Before its new investment, Gtmhub had raised just over $40 million in total, making its Series C around triple its prior aggregate capital base.
The OKR software market that the startup competes in has had a busy year, helping make the huge round more understandable than it is when simply compared to Gtmhub’s far-smaller Series A and B rounds. Competitor Ally sold to Microsoft, and rival WorkBoard raised a $75 million round earlier in the year.
TechCrunch caught up with Gtmhub COO Seth Elliott to chat about the round, and how quickly his startup may be able to grow next year.
Why raise $120 million?
Math, in part, per Elliott. It was time for Gtmhub to raise more capital, but given venture mathematics, it could not have raised a much smaller amount, he said. In a $50 million investment, Elliott explained, there wouldn’t have been “enough pie to go around.”
Translating that a bit: New lead investors like Index want to secure a material ownership position in their new portfolio company. And prior investors want to use up as much of their pro-rata rights — the ability to defend valuation percentages in successive venture rounds — as possible, which means that for companies of a certain valuation mark, smaller rounds become an impossibility.
No, Gtmhub is not sharing its valuation in this round. And sadly, Crunchbase and PitchBook lack other data points for us to lean on, but we’d be surprised if the startup wasn’t nearing unicorn status after its Series C. The implication of the math point and the round size itself imply that Gtmhub enjoyed a healthy new valuation in its latest round.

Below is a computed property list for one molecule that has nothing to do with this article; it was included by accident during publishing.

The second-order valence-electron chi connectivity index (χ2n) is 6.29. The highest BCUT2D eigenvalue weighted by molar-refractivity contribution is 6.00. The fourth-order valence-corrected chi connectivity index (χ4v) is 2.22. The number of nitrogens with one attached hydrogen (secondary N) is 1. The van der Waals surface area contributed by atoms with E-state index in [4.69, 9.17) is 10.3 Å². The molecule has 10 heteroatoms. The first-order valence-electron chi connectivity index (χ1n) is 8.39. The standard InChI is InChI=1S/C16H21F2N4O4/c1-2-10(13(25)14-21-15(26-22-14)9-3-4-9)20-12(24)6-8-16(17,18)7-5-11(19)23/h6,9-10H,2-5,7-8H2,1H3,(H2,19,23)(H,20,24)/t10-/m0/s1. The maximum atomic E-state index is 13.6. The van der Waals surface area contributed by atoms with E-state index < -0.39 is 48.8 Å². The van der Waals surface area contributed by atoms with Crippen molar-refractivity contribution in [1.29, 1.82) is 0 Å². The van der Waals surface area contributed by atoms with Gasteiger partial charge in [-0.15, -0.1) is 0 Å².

How did the company manage to raise more capital after announcing its Series B this January? Growth, according to Elliott.
The COO told TechCrunch that Gtmhub expects to triple its revenues this year, and perhaps achieve the same growth rate next year. The new capital will help support that goal.
Looking ahead, the OKR space is diverging somewhat between players. WorkBoard spends its time discussing its enterprise clients, for example. Gtmhub, in contrast, told TechCrunch about its longer-term plans to grow from a corporate planning software concern — OKR stands for objectives and key results, a Silicon Valley-standard corporate planning process — into something more proactive, perhaps leveraging company data to help customers identify “inflection points” and become more guiding than merely supporting in time.
That work won’t come cheap given the cost of machine-learning talent in today’s market.
The OKR market
Along with corporate spend, the OKR market may be my favorite startup cluster to track these days. Not only does it feature a number of well-funded startups competing directly, but we’re also already seeing smaller players shake out and Big Tech firms take note. Tracking how WorkBoard and Gtmhub perform in 2022 will be fascinating.
Given their historical growth rates, if they have a good next year, each will become at least something near to an IPO candidate in 2023. Bring it on.